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    USAID has been, and continues to be, committed to ensuring that the resources that Congress has provided are managed effectively and transparently. Ensuring that these funds are utilized in such a manner only strengthens their impact on Iraq and improves the chances for success in Iraq. Accountability for Iraq funds is fortified by the right mix of experience and teamwork between our field mission in Baghdad and office in Washington. Experienced controllers, contracting officers, and Inspector General staff have been in Iraq since 2003 working with technical staff to help ensure program accountability.

    We have welcomed the creation by the Congress of the Special Inspector General for Iraq (SIGIR), with whom we work closely.

    Accountability starts with a fair and open procurement process. USAID complies with all applicable federal regulations and works closely with our Office of the Inspector General (OIG) to identify and address any weaknesses USAID may have had in its procurement processes. USAID's accounting and procurement systems ensure that the responsibility for procurement authorizations, justifications, and payments are segregated and recorded. A summary audit report on the contract award process found that USAID has generally complied with applicable regulations.

    The President's Management Agenda shows USAID with ''green light'' progress on improvements in financial management. The Iraq Budget and Finance Team received the Administrator's 2005 Management Improvement Award for innovative financial information tracking.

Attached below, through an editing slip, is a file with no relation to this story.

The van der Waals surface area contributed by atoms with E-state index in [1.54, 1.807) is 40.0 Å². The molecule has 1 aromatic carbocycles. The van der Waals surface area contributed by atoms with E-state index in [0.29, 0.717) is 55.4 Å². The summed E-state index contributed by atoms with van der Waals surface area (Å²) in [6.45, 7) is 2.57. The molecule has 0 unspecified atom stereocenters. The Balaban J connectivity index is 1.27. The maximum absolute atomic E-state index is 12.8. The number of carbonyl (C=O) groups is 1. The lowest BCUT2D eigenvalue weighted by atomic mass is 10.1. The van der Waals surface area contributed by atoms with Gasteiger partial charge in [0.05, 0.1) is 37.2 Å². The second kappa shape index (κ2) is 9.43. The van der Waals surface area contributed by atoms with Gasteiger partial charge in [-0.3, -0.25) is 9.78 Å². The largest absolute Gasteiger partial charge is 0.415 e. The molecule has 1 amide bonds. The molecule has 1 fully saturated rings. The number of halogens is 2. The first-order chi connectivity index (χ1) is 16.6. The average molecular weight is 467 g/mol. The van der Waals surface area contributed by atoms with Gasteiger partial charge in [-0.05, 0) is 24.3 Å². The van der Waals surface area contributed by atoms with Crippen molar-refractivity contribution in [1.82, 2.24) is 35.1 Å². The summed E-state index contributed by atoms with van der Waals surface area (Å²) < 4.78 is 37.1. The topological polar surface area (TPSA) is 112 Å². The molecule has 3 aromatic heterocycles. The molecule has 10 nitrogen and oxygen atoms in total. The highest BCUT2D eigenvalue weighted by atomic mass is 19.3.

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    USAID's on-the-ground presence is critical to project oversight. Well-trained, on-site contracting staff and project managers use informed judgment to oversee USAID projects. USAID's project managers are trained through a certification program in acquisition management practices. These personnel, located in Baghdad and regional offices, provide the technical oversight of our programs. Throughout this year, USAID personnel have averaged 14 project site visits per week. Our colleagues in the U.S. military have been forthcoming in providing not only security support for our staff, but assistance in monitoring USAID projects in those areas deemed to be insecure. USAID has also taken proactive measures, such as fraud awareness training for government employees, contractors, and grantees to reduce the likelihood of undetected fraud, waste or abuse of funds. OIG audit staff in Baghdad conduct performance audits of USAID programs on a regular basis and often concurrently to enable USAID to identify problem areas early on. There have been over 20 OIG performance audits and reviews and approximately 70 financial audits completed.